It was a short walk off the summit to a beautiful flat area dotted with lovely tarns where we pitched tents on pineapple grass interspersed with cushion plants. Graham learnt what it was to get such cold fingers mixed with not eating enough food that it made him feel physically sick, but after a bit of first aid he was feeling good enough to poach our trout in his gas converted trangia. We had an indulgent dinner that night of soup for entrée, followed by poached trout and balti chicken. The trout was by far the best I’ve tasted – so good that it didn’t even need the salt, pepper and butter we’d got out in preparation. I don’t think it took much for any of us to fall asleep after the 8 hours of walking we’d just done.

Brad's boat and the weather surprise that awaited us

Brad’s boat and the weather surprise that awaited us

John and I try to get a bit dry as we wait for Graham. Eldon Peak looks on.

John and I try to get a bit dry as we wait for Graham. Eldon Peak looks on.

Brad arrives with Graham - we're lucky to have got so far up river

Brad arrives with Graham – we’re lucky to have got so far up river

Brad cleans the rainbow trout he's caught us - aren't we lucky!!

Brad cleans the rainbow trout he’s caught us – aren’t we lucky!!

We set off, across the Eldon and South Eldon rivers

We set off, across the Eldon and South Eldon rivers

Finally out of beautiful forest, and we can see our peak!

Finally out of beautiful forest, and we can see our peak!

We can't believe our luck with the view!

We can’t believe our luck with the view!

The view doesn't last to the summit, but we're pretty happy to be on top regardless - we're exhausted and freezing, but it doesn't dampen the mood much!

The view doesn’t last to the summit, but we’re pretty happy to be on top regardless – we’re exhausted and freezing, but it doesn’t dampen the mood much!

Let's camp here!

Let’s camp here!

Day 2:

The next morning we woke to a rather white world, and all our best-laid plans went out the window. Our 6km-long boulder hop would be near suicidal in the snow covering they had so we chose to bide our time and see how the weather panned out over the next few days. We were all conscious that the first group Brad had ferried up had done similarly to us, got snowed in, and had no choice but to turn back… we would bide our time hoping for a different fate, and knowing there wasn’t anything at all we could do to influence it!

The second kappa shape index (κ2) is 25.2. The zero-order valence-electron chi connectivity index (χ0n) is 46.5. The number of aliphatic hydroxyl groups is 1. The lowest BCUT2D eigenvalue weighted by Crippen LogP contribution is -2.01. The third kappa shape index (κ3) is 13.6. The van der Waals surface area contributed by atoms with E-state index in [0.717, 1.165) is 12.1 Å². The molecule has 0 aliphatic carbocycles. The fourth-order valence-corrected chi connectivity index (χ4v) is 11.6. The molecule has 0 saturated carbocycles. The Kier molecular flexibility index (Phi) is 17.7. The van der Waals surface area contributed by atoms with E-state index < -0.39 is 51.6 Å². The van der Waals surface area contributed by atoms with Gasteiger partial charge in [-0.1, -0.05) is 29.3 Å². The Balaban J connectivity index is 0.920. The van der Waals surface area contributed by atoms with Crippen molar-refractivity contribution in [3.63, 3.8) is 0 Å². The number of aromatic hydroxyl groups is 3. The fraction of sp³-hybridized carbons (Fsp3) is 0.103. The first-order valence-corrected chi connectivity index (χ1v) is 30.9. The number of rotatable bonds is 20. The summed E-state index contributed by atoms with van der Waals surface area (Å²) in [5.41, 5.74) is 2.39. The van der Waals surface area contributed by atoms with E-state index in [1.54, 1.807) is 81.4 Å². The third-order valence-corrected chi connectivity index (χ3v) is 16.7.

We ate and slept, and got glimpses in between showers. It was just lovely!! Fortunately, the snow melted pretty fast, even though it continued to snow, hail and rain on and off all day. A weather window allowed for a weather update, which seemed more favourable. It also allowed us to enjoy partial views and even a touch of sun. Reassured there was still hope for us, it was nice to enjoy yummy food and just be, doze and wander around. I felt like I was finally catching up on the last two years worth of missed sleep!

We wake to this, it's a bit cold..!

We wake to this, it’s a bit cold..!

Still beautiful!

Still beautiful!

We catch glimpses of the ridge we'll be walking along the next day

We catch glimpses of the ridge we’ll be walking along the next day

And of the mountains!

And of the mountains!

At times it was so still

At times it was so still

Day 3:

We woke early to stars and a good feeling. Sure enough at 6am the skies were mostly clear and it was lovely to have the tables turned and be able to look down on a sea of cloud in the valleys. It was beautiful. Bloody cold though, with tarns and tents both frozen.

We soon warmed up, dried out, stripped off and started making very slow and convoluted progress on wet, lichen covered massive boulders. Though we only had to cover a short distance as the crow flies, I’m sure we walked, climbed and clawed more than double it!